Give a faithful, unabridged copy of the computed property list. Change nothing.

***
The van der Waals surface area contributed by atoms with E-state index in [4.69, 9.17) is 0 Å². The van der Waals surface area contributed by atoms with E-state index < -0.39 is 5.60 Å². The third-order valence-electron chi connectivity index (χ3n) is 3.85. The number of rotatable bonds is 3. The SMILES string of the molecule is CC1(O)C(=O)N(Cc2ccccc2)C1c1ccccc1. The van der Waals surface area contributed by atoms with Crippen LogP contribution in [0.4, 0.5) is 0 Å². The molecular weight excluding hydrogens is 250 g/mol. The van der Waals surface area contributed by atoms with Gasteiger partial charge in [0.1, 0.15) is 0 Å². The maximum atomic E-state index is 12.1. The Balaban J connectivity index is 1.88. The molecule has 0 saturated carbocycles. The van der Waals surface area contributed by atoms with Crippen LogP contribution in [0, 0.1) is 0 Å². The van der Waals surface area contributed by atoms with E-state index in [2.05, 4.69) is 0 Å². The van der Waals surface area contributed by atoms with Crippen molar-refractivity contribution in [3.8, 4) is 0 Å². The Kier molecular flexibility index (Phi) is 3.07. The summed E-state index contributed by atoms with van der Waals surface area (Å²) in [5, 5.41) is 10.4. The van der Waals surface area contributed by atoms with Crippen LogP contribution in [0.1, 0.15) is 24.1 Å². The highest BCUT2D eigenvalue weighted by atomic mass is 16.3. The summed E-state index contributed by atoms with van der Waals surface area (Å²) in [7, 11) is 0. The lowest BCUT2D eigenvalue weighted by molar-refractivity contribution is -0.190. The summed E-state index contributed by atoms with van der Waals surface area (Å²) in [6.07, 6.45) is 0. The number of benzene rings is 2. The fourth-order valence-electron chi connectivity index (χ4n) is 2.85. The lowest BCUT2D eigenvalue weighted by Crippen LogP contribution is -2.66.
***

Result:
The van der Waals surface area contributed by atoms with E-state index in [4.69, 9.17) is 0 Å². The van der Waals surface area contributed by atoms with E-state index < -0.39 is 5.60 Å². The third-order valence-electron chi connectivity index (χ3n) is 3.85. The number of rotatable bonds is 3. The SMILES string of the molecule is CC1(O)C(=O)N(Cc2ccccc2)C1c1ccccc1. The van der Waals surface area contributed by atoms with Crippen LogP contribution in [0.4, 0.5) is 0 Å². The molecular weight excluding hydrogens is 250 g/mol. The van der Waals surface area contributed by atoms with Gasteiger partial charge in [0.1, 0.15) is 0 Å². The maximum atomic E-state index is 12.1. The Balaban J connectivity index is 1.88. The molecule has 0 saturated carbocycles. The van der Waals surface area contributed by atoms with Crippen LogP contribution in [0, 0.1) is 0 Å². The van der Waals surface area contributed by atoms with E-state index in [2.05, 4.69) is 0 Å². The van der Waals surface area contributed by atoms with Crippen molar-refractivity contribution in [3.8, 4) is 0 Å². The Kier molecular flexibility index (Phi) is 3.07. The summed E-state index contributed by atoms with van der Waals surface area (Å²) in [5, 5.41) is 10.4. The van der Waals surface area contributed by atoms with Crippen LogP contribution in [0.1, 0.15) is 24.1 Å². The highest BCUT2D eigenvalue weighted by atomic mass is 16.3. The summed E-state index contributed by atoms with van der Waals surface area (Å²) in [7, 11) is 0. The lowest BCUT2D eigenvalue weighted by molar-refractivity contribution is -0.190. The summed E-state index contributed by atoms with van der Waals surface area (Å²) in [6.07, 6.45) is 0. The number of benzene rings is 2. The fourth-order valence-electron chi connectivity index (χ4n) is 2.85. The lowest BCUT2D eigenvalue weighted by Crippen LogP contribution is -2.66.